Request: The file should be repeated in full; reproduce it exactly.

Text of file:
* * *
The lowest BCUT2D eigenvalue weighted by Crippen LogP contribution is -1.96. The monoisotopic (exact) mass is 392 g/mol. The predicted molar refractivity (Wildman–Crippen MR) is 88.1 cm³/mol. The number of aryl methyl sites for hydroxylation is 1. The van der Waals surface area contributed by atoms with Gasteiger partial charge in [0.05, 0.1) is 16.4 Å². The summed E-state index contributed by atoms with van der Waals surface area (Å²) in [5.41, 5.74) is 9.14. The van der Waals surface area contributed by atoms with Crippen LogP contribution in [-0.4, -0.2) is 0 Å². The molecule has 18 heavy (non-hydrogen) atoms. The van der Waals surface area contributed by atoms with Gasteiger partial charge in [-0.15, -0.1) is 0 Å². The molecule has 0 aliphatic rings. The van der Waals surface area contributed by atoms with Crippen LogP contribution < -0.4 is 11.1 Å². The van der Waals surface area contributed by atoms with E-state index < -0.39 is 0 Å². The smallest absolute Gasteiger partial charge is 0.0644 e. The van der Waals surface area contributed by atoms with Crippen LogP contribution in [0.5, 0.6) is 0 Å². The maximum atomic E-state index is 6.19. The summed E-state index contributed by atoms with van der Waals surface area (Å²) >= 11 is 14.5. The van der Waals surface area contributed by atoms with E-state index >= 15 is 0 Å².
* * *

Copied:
The lowest BCUT2D eigenvalue weighted by Crippen LogP contribution is -1.96. The monoisotopic (exact) mass is 392 g/mol. The predicted molar refractivity (Wildman–Crippen MR) is 88.1 cm³/mol. The number of aryl methyl sites for hydroxylation is 1. The van der Waals surface area contributed by atoms with Gasteiger partial charge in [0.05, 0.1) is 16.4 Å². The summed E-state index contributed by atoms with van der Waals surface area (Å²) in [5.41, 5.74) is 9.14. The van der Waals surface area contributed by atoms with Crippen LogP contribution in [-0.4, -0.2) is 0 Å². The molecule has 18 heavy (non-hydrogen) atoms. The van der Waals surface area contributed by atoms with Gasteiger partial charge in [-0.15, -0.1) is 0 Å². The molecule has 0 aliphatic rings. The van der Waals surface area contributed by atoms with Crippen LogP contribution < -0.4 is 11.1 Å². The van der Waals surface area contributed by atoms with E-state index < -0.39 is 0 Å². The smallest absolute Gasteiger partial charge is 0.0644 e. The van der Waals surface area contributed by atoms with Crippen LogP contribution in [0.5, 0.6) is 0 Å². The maximum atomic E-state index is 6.19. The summed E-state index contributed by atoms with van der Waals surface area (Å²) >= 11 is 14.5. The van der Waals surface area contributed by atoms with E-state index >= 15 is 0 Å².